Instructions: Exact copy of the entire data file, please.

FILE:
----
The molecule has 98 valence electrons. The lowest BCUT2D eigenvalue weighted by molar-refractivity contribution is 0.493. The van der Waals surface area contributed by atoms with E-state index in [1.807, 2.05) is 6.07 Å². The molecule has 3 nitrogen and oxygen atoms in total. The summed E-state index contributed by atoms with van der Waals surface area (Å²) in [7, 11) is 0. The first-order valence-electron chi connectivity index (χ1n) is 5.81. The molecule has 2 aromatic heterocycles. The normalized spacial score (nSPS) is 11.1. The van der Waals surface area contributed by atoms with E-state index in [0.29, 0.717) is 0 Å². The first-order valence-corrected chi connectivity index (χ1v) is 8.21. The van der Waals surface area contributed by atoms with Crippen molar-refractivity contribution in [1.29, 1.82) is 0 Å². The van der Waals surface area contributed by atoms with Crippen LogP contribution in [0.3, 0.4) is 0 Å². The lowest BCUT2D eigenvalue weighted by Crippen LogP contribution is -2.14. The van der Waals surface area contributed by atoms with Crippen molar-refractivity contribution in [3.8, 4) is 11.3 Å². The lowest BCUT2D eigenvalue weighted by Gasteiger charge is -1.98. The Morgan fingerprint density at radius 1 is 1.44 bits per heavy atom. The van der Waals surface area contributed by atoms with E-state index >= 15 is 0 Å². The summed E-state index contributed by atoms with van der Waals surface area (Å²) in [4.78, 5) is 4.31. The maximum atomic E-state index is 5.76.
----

The molecule has 98 valence electrons. The lowest BCUT2D eigenvalue weighted by molar-refractivity contribution is 0.493. The van der Waals surface area contributed by atoms with E-state index in [1.807, 2.05) is 6.07 Å². The molecule has 3 nitrogen and oxygen atoms in total. The summed E-state index contributed by atoms with van der Waals surface area (Å²) in [7, 11) is 0. The first-order valence-electron chi connectivity index (χ1n) is 5.81. The molecule has 2 aromatic heterocycles. The normalized spacial score (nSPS) is 11.1. The van der Waals surface area contributed by atoms with E-state index in [0.29, 0.717) is 0 Å². The first-order valence-corrected chi connectivity index (χ1v) is 8.21. The van der Waals surface area contributed by atoms with Crippen molar-refractivity contribution in [1.29, 1.82) is 0 Å². The van der Waals surface area contributed by atoms with Crippen LogP contribution in [0.3, 0.4) is 0 Å². The lowest BCUT2D eigenvalue weighted by Crippen LogP contribution is -2.14. The van der Waals surface area contributed by atoms with Crippen molar-refractivity contribution in [3.8, 4) is 11.3 Å². The lowest BCUT2D eigenvalue weighted by Gasteiger charge is -1.98. The Morgan fingerprint density at radius 1 is 1.44 bits per heavy atom. The van der Waals surface area contributed by atoms with E-state index >= 15 is 0 Å². The summed E-state index contributed by atoms with van der Waals surface area (Å²) in [4.78, 5) is 4.31. The maximum atomic E-state index is 5.76.